The average Hawaii driver saved more than $400 at the pump in 2015, compared to 2014, the AAA Hawaii Weekend Gas Watch estimates.
The statewide average price of gas dropped by about a penny from last week to $2.69. The price for a gallon of regular gas is 12 cents less than last month and 82 cents less than last year.
Honolulu’s average gas price is $2.52 today, two cents less than last Thursday, 14 cents less than last month and 85 cents less than this time last year. In Hilo, the average gas price is $2.59 per gallon, unchanged from last week, 8 cents less than last month and 89 cents less than this time a year ago. Wailuku’s average is $3.25, four cents less than last Thursday, five cents less than last month and 50 cents less than at this time last year.
“Hawaii’s average gas price for all of 2015 is $3.10 per gallon for regular unleaded, which is $1.05 lower than the $4.15 average price for all of 2014,” said AAA Hawaii General Manager Liane Sumida. “For the Hawaii driver who travels 8,000 miles a year in a car getting 20 miles to the gallon, on average he or she spent $420 less on gas in 2015 than in 2014.”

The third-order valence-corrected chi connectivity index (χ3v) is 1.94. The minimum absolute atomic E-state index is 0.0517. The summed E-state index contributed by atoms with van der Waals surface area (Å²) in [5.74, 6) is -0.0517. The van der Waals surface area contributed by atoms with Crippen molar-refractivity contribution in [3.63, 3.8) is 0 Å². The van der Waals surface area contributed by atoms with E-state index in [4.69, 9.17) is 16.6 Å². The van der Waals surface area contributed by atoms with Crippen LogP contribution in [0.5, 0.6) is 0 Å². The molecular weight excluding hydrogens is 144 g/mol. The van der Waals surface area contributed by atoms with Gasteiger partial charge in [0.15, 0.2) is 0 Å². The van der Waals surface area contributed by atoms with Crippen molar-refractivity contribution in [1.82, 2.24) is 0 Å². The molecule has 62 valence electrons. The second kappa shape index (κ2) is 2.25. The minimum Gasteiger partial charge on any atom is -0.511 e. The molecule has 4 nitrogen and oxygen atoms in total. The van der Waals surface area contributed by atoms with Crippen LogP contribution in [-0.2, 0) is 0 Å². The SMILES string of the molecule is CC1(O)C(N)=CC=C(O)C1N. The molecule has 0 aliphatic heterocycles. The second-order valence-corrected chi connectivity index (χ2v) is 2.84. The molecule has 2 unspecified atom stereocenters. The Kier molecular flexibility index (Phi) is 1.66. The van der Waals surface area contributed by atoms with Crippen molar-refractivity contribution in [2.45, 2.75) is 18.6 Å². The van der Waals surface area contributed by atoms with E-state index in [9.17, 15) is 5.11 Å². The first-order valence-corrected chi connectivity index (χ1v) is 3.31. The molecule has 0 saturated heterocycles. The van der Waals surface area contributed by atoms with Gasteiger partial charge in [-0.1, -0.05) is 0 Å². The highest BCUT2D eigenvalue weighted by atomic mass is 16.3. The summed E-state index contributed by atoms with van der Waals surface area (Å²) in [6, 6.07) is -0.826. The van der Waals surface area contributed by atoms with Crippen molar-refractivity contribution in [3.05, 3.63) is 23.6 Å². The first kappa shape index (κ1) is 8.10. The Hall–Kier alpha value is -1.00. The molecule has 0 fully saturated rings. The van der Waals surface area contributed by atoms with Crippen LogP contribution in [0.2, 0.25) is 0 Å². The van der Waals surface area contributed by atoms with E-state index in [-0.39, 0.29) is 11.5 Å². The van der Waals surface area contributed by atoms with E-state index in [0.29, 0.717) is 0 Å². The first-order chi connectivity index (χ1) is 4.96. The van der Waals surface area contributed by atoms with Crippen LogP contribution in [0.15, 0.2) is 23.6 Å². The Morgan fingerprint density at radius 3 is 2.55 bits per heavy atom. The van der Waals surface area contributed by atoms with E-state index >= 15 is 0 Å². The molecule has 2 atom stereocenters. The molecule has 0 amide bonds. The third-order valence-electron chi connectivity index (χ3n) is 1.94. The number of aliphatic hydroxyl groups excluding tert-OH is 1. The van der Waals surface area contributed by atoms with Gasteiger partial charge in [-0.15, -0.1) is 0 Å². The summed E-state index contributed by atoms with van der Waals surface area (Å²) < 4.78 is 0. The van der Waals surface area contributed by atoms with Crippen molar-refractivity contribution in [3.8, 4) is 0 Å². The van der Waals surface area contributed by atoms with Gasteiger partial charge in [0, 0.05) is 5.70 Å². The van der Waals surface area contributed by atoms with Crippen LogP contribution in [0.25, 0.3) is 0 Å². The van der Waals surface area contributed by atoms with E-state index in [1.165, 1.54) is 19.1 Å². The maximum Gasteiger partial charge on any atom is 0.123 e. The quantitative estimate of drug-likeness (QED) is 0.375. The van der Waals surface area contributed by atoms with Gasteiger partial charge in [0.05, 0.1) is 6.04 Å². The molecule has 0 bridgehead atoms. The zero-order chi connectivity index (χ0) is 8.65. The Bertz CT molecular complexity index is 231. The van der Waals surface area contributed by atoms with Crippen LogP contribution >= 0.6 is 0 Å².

Nationally, drivers saved a collective $115 billion plus this year on trips to the gas station. The average licensed driver pocketed more than $550. The average price for a gallon of gas never broke $3 this year, and it dipped below $2 in December, the first time that’s happened since the Great Recession in 2009.
Hawaii is among five states where gas costs $2.47 or more. The others are California, Nevada, Washington, Alaska.
Unlike previous years, Hawaii wasn’t the most expensive place to buy gas in 2015.
No one paid as much as Californians for gas this year. The average price in California was $3.16 per gallon. Unplanned and expensive maintenance costs at the state’s refineries are blamed for the high cost.
The AAA estimates that the gas savings will continue in the new year.
The annual average price of gas in 2016 will likely be between $2.25 and $2.45 per gallon, which would be cheaper or at least comparable to this year’s average of $2.40 per gallon.
Some industry analysts believe that cutbacks by U.S. producers will trim the huge surplus oil, and gasoline prices will rise as a result. But Iran may also start selling oil as sanctions ease, which would increase supply.
The Associated Press contributed to this story.